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Sunday, April 19, 2015

Xenophobic: South African shop owner killed by armed mobs attacking immigrant-owned shops (Photos)

Victim: A shop owner believed to be from Mozambique (pictured) has died from his injuries amid the xenophobic violence that has gripped South Africa
 A bloody and wounded shop owner has been pictured just moments before he died from his injuries on another day of xenophobic attacks in South Africa.

The man who is believed to be from Mozambique was taken to a hospital in Johannesburg where he tragically passed away.

At least six people have been killed and many thousands displaced from their homes since the violence against immigrants erupted in the city of Durban several weeks ago.


Despite making 30 arrests overnight, police are struggling to subdue the machete-wielding gangs who ransacked immigrant-owned shops in the slums of Johannesburg.

Many families in the city who now fear for their lives have abandoned their homes and fled to a makeshift refugee camp which lies just east of Johannesburg.

South Africa's President Jacob Zuma has called for an end to the 'shocking and unacceptable' attacks on immigrants from Africa and South Asia, saying: 'No amount of frustration and anger can ever justify the attacks on foreign nationals.'

There was a heavy police presence in the Alexandra township as armed rioters looted shops, burned tires and built street barricades overnight. And armed policeman fired rubber bullets at the groups who have torched shops and cars in the poor areas of Johannesburg in recent days.


Police claim that attacks on immigrants - many of whom are from other African countries - have largely subsided in the country's east where the violence began.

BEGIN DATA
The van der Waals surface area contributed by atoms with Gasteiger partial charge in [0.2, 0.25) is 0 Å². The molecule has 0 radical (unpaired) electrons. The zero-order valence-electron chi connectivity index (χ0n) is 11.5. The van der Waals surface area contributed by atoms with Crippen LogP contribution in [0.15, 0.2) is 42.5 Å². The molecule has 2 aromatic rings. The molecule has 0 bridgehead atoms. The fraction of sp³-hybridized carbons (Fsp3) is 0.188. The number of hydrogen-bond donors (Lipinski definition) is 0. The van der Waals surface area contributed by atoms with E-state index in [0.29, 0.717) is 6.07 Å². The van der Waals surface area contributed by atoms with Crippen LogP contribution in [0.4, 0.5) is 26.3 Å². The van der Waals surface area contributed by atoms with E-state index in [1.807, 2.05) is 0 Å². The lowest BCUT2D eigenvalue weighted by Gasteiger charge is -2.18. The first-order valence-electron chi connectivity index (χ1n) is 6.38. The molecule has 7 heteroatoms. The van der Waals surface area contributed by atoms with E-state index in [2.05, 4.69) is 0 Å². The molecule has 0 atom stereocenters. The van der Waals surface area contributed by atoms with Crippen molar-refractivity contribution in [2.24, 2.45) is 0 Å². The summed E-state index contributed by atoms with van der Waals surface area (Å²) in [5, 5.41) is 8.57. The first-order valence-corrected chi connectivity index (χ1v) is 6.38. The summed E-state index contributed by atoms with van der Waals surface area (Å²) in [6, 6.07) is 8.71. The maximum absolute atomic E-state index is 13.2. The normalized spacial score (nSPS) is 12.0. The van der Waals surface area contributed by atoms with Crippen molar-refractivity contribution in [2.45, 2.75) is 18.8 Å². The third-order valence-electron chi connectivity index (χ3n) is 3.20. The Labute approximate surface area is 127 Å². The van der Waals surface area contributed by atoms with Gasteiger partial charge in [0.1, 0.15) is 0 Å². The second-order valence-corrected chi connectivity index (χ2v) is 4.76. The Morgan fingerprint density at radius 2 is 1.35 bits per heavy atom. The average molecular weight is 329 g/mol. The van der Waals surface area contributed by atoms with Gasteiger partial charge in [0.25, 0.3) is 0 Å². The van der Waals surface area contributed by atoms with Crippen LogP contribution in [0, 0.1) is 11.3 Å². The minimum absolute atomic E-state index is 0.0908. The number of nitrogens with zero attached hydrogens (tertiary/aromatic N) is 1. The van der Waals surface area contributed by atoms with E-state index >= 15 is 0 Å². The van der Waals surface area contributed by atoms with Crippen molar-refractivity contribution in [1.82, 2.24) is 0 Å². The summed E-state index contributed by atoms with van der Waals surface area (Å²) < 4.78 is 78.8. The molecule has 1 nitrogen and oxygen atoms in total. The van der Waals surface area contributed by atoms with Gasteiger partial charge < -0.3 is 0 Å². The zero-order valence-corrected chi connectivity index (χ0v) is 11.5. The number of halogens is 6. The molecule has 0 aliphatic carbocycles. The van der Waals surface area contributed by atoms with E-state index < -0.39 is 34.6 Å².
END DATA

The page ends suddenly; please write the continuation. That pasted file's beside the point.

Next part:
With unemployment and poverty levels high in the country, some South Africans have accused the immigrants of taking jobs and opportunities away from them.

A police spokesman said the 30 people arrested in Johannesburg overnight will be charged for 'public violence, malicious damage to property, house breaking and theft'.

Thousands of foreigners in the country have fled their homes and the country amid the violence, escaping to makeshift camps as well as neighbouring countries like Zimbabwe, Malawi and Mozambique.

Looted: A woman sifts through the remains of the ransacked store she was renting to foreign nationals who are now being targeted by violent groups in Johannesburg
The surge of violence against immigrants is widely blamed on a speech made by King Goodwill Zwelithini, a traditional Zulu leader who blamed the foreigners living South Africa for its high crime rate and said they must 'take their bags and go'.

He has been accused of 'igniting' the Zulus who comprise one of South Africa's largest ethnic groups by saying 'we must deal with our own lice' in a speech broadcast by a local radio station.

The King has since said his words were misinterpreted but for some, Zwelithini simply articulated what many were feeling.



There was a heavy police presence in the Alexandra township as armed rioters looted shops, burned tires and built street barricades overnight. And armed policeman fired rubber bullets at the groups who have torched shops and cars in the poor areas of Johannesburg in recent days.

Police claim that attacks on immigrants - many of whom are from other African countries - have largely subsided in the country's east where the violence began.

With unemployment and poverty levels high in the country, some South Africans have accused the immigrants of taking jobs and opportunities away from them.

A police spokesman said the 30 people arrested in Johannesburg overnight will be charged for 'public violence, malicious damage to property, house breaking and theft'.

Protection: Foreign nationals who fear for their lives have gathered at a relief camp (pictured) set up in Primrose, East of Johannesburg
Thousands of foreigners in the country have fled their homes and the country amid the violence, escaping to makeshift camps as well as neighbouring countries like Zimbabwe, Malawi and Mozambique.

The surge of violence against immigrants is widely blamed on a speech made by King Goodwill Zwelithini, a traditional Zulu leader who blamed the foreigners living South Africa for its high crime rate and said they must 'take their bags and go'. 

He has been accused of 'igniting' the Zulus who comprise one of South Africa's largest ethnic groups by saying 'we must deal with our own lice' in a speech broadcast by a local radio station.

The King has since said his words were misinterpreted but for some, Zwelithini simply articulated what many were feeling.

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